Discharge preparedness multivariate correlates
The bivariate and multivariate results are presented in Table 4. After controlling for infant characteristics, technical skills, and emotional responses, the factors remaining statistically significant included preparedness with selecting a pediatrician (OR=4.2, 95% CI (1.6, 11.0)), their readiness for their infants to come home (OR=2.9, 95% CI (1.0, 8.3)), and feeling confident with their infant's health and maturity (OR=2.5, 95% CI (1.2, 5.3)). The significant correlates of discharged preparedness assessed by the uniquely attributable χ2-test were preparedness with selecting a pediatrician (88%), their readiness for their infants to come home (11%), and feeling confident with their infant's health and maturity (1%).
We found that most families are prepared for NICU discharge. Usually, the discharging nurse rated the family's discharge preparedness lower than the family's own rating. Discharge preparedness was associated with infant, but not maternal or discharging nurse, characteristics. Controlling for other significant factors, the family was prepared for discharge when confident with their pediatrician selection, the infant's health and maturity, and their home environment.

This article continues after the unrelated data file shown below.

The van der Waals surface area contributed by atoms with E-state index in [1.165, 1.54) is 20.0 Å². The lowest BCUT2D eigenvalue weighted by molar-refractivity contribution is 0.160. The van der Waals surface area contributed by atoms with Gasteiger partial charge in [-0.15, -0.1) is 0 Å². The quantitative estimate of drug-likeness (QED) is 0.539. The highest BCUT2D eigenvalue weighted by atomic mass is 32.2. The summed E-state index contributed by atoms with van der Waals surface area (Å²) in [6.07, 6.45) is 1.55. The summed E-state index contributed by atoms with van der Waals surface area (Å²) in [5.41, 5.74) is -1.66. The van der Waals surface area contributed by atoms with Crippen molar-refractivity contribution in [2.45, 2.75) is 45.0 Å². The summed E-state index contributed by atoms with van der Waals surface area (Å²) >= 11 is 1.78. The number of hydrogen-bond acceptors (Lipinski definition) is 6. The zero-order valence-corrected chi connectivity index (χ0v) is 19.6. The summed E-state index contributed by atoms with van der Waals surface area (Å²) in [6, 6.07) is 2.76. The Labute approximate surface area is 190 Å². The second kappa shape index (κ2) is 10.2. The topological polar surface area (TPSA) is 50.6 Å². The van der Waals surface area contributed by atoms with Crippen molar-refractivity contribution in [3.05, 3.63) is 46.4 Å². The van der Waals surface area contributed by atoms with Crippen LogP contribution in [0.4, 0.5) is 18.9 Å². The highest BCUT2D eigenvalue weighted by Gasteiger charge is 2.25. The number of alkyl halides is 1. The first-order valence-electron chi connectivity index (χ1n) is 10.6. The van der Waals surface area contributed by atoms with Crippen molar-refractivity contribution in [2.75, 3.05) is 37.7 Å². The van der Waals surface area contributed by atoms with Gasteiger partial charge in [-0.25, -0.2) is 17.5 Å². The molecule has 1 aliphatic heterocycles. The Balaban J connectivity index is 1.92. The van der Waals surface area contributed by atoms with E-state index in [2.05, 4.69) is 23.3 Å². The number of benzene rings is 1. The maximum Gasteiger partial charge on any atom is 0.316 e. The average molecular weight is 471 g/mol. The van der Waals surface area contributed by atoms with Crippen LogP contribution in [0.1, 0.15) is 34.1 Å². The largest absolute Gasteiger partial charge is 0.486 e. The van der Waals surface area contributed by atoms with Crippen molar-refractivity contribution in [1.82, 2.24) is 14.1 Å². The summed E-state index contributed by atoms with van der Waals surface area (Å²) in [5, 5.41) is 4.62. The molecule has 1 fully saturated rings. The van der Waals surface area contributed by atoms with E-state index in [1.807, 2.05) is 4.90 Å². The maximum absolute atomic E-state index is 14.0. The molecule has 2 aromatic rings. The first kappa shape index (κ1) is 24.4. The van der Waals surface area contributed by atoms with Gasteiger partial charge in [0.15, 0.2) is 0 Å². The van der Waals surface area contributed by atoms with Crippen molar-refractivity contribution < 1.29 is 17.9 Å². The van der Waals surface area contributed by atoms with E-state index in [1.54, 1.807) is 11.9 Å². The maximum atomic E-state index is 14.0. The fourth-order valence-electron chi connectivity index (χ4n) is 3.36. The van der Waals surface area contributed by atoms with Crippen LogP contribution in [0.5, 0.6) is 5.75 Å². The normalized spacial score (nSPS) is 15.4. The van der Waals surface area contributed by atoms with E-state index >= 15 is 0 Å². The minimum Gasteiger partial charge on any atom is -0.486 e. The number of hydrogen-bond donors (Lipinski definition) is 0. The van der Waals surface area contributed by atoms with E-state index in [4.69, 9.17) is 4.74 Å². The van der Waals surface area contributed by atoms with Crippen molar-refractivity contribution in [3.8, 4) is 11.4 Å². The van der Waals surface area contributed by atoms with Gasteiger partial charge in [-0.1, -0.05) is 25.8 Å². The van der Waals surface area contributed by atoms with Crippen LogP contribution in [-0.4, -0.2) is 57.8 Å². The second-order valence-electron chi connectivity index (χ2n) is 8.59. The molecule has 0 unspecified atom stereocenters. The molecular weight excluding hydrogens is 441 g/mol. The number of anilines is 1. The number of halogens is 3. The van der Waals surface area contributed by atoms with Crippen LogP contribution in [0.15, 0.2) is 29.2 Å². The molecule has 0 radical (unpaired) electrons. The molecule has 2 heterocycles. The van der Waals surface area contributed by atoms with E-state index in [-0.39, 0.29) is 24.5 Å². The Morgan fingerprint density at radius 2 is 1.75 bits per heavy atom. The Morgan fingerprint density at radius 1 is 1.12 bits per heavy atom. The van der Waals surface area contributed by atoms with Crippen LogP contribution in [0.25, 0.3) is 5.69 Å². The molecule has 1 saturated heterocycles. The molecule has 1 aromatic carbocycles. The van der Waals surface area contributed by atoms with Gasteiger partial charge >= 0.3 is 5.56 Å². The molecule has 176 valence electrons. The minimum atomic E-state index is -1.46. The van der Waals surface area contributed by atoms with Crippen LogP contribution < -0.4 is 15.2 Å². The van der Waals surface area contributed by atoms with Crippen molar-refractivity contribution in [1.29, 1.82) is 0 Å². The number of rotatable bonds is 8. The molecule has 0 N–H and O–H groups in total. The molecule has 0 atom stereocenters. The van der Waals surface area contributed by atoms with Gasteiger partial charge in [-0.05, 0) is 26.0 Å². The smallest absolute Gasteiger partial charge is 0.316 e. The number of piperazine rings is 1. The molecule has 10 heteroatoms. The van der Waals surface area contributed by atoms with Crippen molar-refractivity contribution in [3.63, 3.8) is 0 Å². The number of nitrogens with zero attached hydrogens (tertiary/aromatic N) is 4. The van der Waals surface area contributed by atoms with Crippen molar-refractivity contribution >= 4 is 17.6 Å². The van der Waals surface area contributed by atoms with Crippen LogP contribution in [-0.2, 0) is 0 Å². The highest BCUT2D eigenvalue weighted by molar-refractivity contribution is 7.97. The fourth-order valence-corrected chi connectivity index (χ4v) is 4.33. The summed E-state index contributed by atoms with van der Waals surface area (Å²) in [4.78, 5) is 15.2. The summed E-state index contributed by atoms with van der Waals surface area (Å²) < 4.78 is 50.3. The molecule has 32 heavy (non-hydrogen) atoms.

Little published literature exists on NICU discharge preparedness perceptions. We examined discharge preparedness from the family's and the nurse's perspective. Fewer than 1% of families were unprepared by all assessments confirming the discrepancy in the discharge preparedness between the nurse's evaluation and the family's self-assessment noted in some literature.7, 17 Generally, families rated their discharge preparedness higher than the nurse's rating. It is probable that the nurse and family used different evaluation criteria. We speculate that the family felt comfortable in providing infant care in the protected NICU hospital environment. The nurse's evaluation likely represents a subjective opinion of how the family will fare without support. That nurse's subjective discharging opinion may have been biased negatively relying solely on the family's performance on the discharge day because she was often unfamiliar with the family. Although the difference between the nursing and family scores was statistically significant, its clinical significance is uncertain. This might be better detected in future studies that correlate discharge preparedness with long-term outcomes.